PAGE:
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Young-Onset Parkinson’s Disease

  • Roongroj Bhidayasiri
  • Daniel Tarsy
Chapter
Part of the Current Clinical Neurology book series (CCNEU)

Abstract

Young-onset Parkinson’s disease (YOPD) is arbitrarily defined as Parkinson’s disease which produces initial symptoms between ages 21 and 39. YOPD appears to be the same nosologic entity as older-onset Parkinson’s disease (PD). It accounts for approximately 5% of PD referrals in Western countries and about 10% in Japan. Compared with older-onset PD, the available evidence suggests that YOPD patients have (1) slower disease progression, (2) an increased frequency of dystonia at onset and during treatment, (3) a lower occurrence of dementia, and (4) an increased risk of dyskinesias in response to levodopa treatment. YOPD appears to form a heterogeneous patient group with a higher proportion of cases due to genetic causes.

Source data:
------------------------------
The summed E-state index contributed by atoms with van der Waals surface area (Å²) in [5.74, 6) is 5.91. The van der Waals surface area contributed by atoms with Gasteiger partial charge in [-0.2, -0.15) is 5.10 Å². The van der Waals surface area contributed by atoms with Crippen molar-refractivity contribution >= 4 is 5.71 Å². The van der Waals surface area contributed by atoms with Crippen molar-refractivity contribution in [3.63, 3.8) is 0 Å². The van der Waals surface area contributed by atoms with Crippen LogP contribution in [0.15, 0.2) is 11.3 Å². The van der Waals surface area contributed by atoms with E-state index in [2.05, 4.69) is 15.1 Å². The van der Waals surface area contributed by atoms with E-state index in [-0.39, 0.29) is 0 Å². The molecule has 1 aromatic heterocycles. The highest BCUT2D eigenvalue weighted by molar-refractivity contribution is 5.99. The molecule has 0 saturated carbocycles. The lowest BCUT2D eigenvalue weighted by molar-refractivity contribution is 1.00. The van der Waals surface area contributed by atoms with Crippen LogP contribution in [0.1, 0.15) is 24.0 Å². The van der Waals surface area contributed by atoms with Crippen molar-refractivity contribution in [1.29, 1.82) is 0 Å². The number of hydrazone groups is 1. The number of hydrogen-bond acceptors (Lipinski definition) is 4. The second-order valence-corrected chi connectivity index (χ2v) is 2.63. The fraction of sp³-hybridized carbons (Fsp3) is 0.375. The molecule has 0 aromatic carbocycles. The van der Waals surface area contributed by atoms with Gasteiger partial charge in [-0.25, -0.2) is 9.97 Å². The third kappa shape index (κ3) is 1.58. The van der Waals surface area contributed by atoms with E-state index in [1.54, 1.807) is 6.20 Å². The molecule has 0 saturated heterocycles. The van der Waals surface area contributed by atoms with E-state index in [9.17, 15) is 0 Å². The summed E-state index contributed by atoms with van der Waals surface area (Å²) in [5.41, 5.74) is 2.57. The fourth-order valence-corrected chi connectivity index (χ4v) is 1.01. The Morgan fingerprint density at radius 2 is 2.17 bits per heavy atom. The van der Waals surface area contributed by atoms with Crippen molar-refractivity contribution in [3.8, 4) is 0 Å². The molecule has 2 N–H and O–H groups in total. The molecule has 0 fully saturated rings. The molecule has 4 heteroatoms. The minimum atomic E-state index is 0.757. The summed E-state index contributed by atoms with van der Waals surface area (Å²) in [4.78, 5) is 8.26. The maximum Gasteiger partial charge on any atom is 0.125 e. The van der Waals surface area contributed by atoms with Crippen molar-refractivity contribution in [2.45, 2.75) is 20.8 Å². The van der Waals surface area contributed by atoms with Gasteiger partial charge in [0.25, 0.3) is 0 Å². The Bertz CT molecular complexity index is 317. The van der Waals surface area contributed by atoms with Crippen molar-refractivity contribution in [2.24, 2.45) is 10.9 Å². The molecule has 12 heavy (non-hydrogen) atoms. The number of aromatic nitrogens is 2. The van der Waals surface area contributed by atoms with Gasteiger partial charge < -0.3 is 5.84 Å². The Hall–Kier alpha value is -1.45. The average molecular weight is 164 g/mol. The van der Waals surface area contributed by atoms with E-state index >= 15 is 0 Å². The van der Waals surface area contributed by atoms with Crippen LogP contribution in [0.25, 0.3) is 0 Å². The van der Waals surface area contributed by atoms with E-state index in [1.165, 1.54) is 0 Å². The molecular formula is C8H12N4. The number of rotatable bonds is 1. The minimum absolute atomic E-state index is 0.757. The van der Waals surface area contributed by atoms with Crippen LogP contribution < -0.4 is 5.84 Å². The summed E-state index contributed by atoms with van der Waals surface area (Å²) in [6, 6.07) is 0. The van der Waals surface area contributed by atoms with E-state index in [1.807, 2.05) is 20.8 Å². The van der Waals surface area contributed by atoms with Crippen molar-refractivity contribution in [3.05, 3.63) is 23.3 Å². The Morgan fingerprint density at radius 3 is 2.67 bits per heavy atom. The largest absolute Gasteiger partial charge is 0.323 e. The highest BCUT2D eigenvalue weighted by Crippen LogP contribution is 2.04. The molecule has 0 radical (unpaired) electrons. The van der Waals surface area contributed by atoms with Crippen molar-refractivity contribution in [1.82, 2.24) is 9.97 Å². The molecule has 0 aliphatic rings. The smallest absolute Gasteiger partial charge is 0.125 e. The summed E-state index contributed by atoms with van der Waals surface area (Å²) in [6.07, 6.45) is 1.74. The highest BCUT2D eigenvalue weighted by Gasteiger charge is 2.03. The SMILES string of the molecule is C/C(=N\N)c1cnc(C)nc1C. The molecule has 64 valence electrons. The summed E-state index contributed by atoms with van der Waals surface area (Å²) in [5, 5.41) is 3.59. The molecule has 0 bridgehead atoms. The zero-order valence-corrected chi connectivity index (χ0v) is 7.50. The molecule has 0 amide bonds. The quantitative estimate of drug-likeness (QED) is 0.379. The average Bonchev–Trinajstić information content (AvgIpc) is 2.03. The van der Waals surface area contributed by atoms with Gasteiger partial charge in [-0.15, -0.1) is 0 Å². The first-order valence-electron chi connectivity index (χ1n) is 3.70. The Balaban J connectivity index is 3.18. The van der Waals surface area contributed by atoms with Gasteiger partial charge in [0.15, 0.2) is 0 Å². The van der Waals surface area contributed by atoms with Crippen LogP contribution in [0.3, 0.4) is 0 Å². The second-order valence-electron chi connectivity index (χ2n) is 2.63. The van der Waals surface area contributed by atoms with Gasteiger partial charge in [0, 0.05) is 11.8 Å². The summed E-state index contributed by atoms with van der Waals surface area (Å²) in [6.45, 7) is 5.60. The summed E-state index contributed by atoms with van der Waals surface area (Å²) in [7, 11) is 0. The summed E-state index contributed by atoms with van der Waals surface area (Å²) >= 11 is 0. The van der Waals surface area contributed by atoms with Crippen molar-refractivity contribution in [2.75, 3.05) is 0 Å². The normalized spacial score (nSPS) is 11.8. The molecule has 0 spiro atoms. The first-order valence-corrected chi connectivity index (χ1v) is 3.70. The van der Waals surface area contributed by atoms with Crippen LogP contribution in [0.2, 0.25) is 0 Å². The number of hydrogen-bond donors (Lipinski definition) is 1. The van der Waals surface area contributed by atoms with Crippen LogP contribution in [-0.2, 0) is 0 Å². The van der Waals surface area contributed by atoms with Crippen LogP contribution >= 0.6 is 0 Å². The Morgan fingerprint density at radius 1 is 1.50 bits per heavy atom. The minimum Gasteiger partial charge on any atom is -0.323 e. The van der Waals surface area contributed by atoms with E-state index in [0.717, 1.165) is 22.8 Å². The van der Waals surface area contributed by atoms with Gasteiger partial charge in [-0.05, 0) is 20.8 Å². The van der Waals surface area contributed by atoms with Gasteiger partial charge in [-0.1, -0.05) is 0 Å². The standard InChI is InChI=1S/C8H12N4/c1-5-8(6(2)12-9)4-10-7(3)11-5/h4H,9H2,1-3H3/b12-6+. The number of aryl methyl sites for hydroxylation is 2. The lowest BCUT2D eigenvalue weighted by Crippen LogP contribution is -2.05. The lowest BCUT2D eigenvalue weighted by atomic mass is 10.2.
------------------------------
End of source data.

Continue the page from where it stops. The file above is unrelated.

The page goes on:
Keywords

Initial Symptom Lower Occurrence Slit Lamp Examination Levodopa Treatment Slow Disease Progression 
These keywords were added by machine and not by the authors. This process is experimental and the keywords may be updated as the learning algorithm improves.

Supplementary material

Young-onset PD.mp4 (MP4 14,019KB)

Gait and turns are normal but left arm swing is reduced. There is facial masking. Left-sided rapid hand movements and finger tapping are markedly bradykinetic.

References

  1. 1.Golbe LI. Young-onset Parkinson’s disease: a clinical review. Neurology. 1991;41:168–73.PubMedCrossRefGoogle Scholar
  2. 2.Quinn N, Critchley P, Marsden CD. Young onset Parkinson’s disease. Mov Disord. 1987; 2:73–91.PubMedCrossRefGoogle Scholar
  3. 3.Wickremaratchi MM, Ben-Shlomo Y, Morris HR. The effect of onset age on the clinical features of Parkinson’s disease. Eur J Neurol. 2009;16:450–6.PubMedCrossRefGoogle Scholar

Copyright information

© Springer Science+Business Media New York 2012

Authors and Affiliations

  • Roongroj Bhidayasiri
    • 1
    • 2
  • Daniel Tarsy
    • 3
  1. 1.Chulalongkorn Center of Excellence on Parkinson’s Disease and Related DisordersChulalongkorn University HospitalBangkokThailand
  2. 2.Department of NeurologyDavid Geffen School of Medicine at UCLALos AngelesUSA
  3. 3.Department of NeurologyHarvard Medical School Beth Israel Deaconess Medical CenterBostonUSA

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